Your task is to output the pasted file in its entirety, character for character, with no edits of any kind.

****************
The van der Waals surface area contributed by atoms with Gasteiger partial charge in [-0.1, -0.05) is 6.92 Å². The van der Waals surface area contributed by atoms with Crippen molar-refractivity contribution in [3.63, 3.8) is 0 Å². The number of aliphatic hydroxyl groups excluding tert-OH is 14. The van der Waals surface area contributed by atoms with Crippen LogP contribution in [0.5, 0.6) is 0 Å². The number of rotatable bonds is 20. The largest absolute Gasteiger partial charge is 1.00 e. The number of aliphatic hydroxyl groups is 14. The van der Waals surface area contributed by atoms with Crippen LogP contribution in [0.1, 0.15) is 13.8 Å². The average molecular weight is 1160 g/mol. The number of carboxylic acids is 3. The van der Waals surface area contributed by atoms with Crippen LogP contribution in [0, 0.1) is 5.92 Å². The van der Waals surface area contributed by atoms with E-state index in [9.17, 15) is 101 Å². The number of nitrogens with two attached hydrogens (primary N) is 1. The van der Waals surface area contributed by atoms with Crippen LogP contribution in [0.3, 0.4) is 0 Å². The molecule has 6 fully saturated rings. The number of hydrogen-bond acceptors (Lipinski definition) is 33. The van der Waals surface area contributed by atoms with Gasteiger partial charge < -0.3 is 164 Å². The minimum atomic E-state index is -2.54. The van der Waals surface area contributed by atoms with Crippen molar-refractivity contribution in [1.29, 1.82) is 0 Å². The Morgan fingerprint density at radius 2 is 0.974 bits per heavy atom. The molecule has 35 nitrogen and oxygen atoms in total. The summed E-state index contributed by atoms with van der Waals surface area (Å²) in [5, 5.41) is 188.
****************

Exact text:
The van der Waals surface area contributed by atoms with Gasteiger partial charge in [-0.1, -0.05) is 6.92 Å². The van der Waals surface area contributed by atoms with Crippen molar-refractivity contribution in [3.63, 3.8) is 0 Å². The number of aliphatic hydroxyl groups excluding tert-OH is 14. The van der Waals surface area contributed by atoms with Crippen LogP contribution in [0.5, 0.6) is 0 Å². The number of rotatable bonds is 20. The largest absolute Gasteiger partial charge is 1.00 e. The number of aliphatic hydroxyl groups is 14. The van der Waals surface area contributed by atoms with Crippen LogP contribution in [0.1, 0.15) is 13.8 Å². The average molecular weight is 1160 g/mol. The number of carboxylic acids is 3. The van der Waals surface area contributed by atoms with Crippen LogP contribution in [0, 0.1) is 5.92 Å². The van der Waals surface area contributed by atoms with E-state index in [9.17, 15) is 101 Å². The number of nitrogens with two attached hydrogens (primary N) is 1. The van der Waals surface area contributed by atoms with Crippen LogP contribution in [0.3, 0.4) is 0 Å². The molecule has 6 fully saturated rings. The number of hydrogen-bond acceptors (Lipinski definition) is 33. The van der Waals surface area contributed by atoms with Gasteiger partial charge < -0.3 is 164 Å². The minimum atomic E-state index is -2.54. The van der Waals surface area contributed by atoms with Crippen molar-refractivity contribution in [1.29, 1.82) is 0 Å². The Morgan fingerprint density at radius 2 is 0.974 bits per heavy atom. The molecule has 35 nitrogen and oxygen atoms in total. The summed E-state index contributed by atoms with van der Waals surface area (Å²) in [5, 5.41) is 188.